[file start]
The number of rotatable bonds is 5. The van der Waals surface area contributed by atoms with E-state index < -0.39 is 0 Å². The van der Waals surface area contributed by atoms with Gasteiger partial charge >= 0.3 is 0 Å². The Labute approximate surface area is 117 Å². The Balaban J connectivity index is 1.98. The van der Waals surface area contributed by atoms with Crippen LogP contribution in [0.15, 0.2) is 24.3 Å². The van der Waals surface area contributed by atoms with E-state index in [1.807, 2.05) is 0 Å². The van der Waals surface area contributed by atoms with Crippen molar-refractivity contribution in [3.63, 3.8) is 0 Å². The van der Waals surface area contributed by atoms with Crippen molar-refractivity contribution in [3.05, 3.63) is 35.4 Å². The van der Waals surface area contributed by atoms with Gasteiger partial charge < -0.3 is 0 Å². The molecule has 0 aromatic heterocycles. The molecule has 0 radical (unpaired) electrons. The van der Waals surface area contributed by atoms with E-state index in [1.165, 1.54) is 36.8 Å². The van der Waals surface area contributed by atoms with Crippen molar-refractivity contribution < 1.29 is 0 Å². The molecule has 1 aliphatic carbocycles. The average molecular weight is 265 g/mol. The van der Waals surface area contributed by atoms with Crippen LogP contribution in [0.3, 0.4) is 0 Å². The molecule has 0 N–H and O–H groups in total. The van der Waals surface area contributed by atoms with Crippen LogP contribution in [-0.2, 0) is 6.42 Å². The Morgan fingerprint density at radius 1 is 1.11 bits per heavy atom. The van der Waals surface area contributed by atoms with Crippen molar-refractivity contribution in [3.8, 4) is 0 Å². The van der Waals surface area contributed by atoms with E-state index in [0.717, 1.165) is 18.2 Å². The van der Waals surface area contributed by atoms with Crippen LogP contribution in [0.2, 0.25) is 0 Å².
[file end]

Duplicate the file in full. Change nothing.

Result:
The number of rotatable bonds is 5. The van der Waals surface area contributed by atoms with E-state index < -0.39 is 0 Å². The van der Waals surface area contributed by atoms with Gasteiger partial charge >= 0.3 is 0 Å². The Labute approximate surface area is 117 Å². The Balaban J connectivity index is 1.98. The van der Waals surface area contributed by atoms with Crippen LogP contribution in [0.15, 0.2) is 24.3 Å². The van der Waals surface area contributed by atoms with E-state index in [1.807, 2.05) is 0 Å². The van der Waals surface area contributed by atoms with Crippen molar-refractivity contribution in [3.63, 3.8) is 0 Å². The van der Waals surface area contributed by atoms with Crippen molar-refractivity contribution in [3.05, 3.63) is 35.4 Å². The van der Waals surface area contributed by atoms with Gasteiger partial charge < -0.3 is 0 Å². The molecule has 0 aromatic heterocycles. The molecule has 0 radical (unpaired) electrons. The van der Waals surface area contributed by atoms with E-state index in [1.165, 1.54) is 36.8 Å². The van der Waals surface area contributed by atoms with Crippen molar-refractivity contribution < 1.29 is 0 Å². The molecule has 1 aliphatic carbocycles. The average molecular weight is 265 g/mol. The van der Waals surface area contributed by atoms with Crippen LogP contribution in [0.3, 0.4) is 0 Å². The molecule has 0 N–H and O–H groups in total. The van der Waals surface area contributed by atoms with Crippen LogP contribution in [-0.2, 0) is 6.42 Å². The Morgan fingerprint density at radius 1 is 1.11 bits per heavy atom. The van der Waals surface area contributed by atoms with Crippen molar-refractivity contribution in [3.8, 4) is 0 Å². The van der Waals surface area contributed by atoms with E-state index in [0.717, 1.165) is 18.2 Å². The van der Waals surface area contributed by atoms with Crippen LogP contribution in [0.2, 0.25) is 0 Å².